quarta-feira, 14 de maio de 2014

On horses and humans #1.

 From Jane Tompkins, "West of everything:  the inner life of Westerns "  (Oxford University Press, 1992):

" So the question is, What are horses doing in Westerns?  Their presence seems natural to us, but for most of the nineteenth century horses figured very little in popular fiction. Their gradual appearance, first in dime novels, then in major best-sellers and in films at the beginning of the 20th century coincides with the disappearance of horses from daily life, where they were used as work animals and as a means of transportation. This suggests that horses fulfill a longing for a different kind of existence.  Anti-modern, anti-urban and anti-technological, they stand for an existence without cars and telephones and electricity.  But could you have narratives set on farms or in small towns that embraced the simple life without filling them full of horses? Why horses in particular?  And why only in certain forms? It isn't the farm horse primarily that we associate with Westerns, or the horse as a show animal; it is horses ridden by men, charging into town, charging out of town, outlined on high mesas looking into the distance, coming at you at a gallop pulling a fleeing stagecoach, riding herd on the dogies as they move into the draw, or running free and wild.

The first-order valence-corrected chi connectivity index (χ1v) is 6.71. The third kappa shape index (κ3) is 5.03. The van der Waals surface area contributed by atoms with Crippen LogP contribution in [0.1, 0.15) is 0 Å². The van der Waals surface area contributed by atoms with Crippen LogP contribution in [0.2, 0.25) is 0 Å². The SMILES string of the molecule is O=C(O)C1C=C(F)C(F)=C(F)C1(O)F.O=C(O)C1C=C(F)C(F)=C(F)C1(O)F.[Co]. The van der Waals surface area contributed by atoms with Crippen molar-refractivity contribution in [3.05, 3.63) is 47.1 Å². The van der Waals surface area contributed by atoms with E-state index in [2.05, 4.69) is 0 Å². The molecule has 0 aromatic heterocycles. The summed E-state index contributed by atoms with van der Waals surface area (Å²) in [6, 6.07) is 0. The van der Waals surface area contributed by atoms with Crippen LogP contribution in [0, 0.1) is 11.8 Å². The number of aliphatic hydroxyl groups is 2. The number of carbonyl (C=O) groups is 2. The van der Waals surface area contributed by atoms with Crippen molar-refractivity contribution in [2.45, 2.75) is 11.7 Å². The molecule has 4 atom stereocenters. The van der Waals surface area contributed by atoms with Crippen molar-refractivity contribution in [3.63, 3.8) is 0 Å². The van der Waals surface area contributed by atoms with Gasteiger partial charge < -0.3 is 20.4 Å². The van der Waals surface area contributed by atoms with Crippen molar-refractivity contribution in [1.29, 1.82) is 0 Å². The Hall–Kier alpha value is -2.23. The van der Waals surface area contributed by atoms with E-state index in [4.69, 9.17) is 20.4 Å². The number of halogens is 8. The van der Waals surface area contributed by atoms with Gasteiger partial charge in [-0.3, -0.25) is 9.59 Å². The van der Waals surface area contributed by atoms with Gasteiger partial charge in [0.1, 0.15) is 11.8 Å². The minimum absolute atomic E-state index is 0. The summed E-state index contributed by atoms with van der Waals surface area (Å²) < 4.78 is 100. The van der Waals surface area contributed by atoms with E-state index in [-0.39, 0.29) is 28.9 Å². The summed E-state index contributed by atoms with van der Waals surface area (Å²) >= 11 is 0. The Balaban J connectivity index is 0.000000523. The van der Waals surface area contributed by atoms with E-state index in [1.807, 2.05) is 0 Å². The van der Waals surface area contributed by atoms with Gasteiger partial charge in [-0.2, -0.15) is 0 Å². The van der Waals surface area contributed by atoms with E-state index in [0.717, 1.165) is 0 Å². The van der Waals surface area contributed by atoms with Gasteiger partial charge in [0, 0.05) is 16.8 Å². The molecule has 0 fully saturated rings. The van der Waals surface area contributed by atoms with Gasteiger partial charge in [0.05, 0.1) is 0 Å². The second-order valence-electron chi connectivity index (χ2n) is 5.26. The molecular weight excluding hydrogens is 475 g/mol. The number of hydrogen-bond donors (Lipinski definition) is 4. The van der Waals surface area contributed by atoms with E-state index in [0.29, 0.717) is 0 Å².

Horses reach back to something in the past, in the 1870s, '80s and '90s after the Civil War.  But what they reach back for is not just some generalized notion of human existence.  Horses are something people have close physical contact with, something they touch, press against their bodies. Something that is alive, first of all, something big, powerful, and fast-moving. Something not human but not beyond human control, dangerous, even potentially lethal, but ductile to the human will.
     The key to what horses represent in Westerns is something very simple. It is the fact that the body of the horse stands beneath the body of the rider, between the human being and the earth. Horses express a need for a connection to nature, to the wild. But it is nature in a particular form.  Not songbirds or running brooks or violets by mossy stones, but power, motion, size, strength, brought under human control and in touch with the human body. It is the physical existence of horses above all that makes them indispensable in Westerns. Their dynamic, material presence, their energy and corporeality call out to the bodies of the viewers, to our bodies.  Film after film begins with the tiny figure of horsemen outlined against the horizon, growing larger as they move nearer the camera, until finally you can hear their hoofbeats, see the whites of their eyes, be excited by their mass and their motion.  Right up to the camera they come so we can vicariously be in contact with their flesh, feel their breath, sense their strength and stamina, absorb the flow of force. Horses are there to galvanize us. More than any other single element in the genre, they simbolize the desire to recuperate some lost connection to life.'(pp.93-94)






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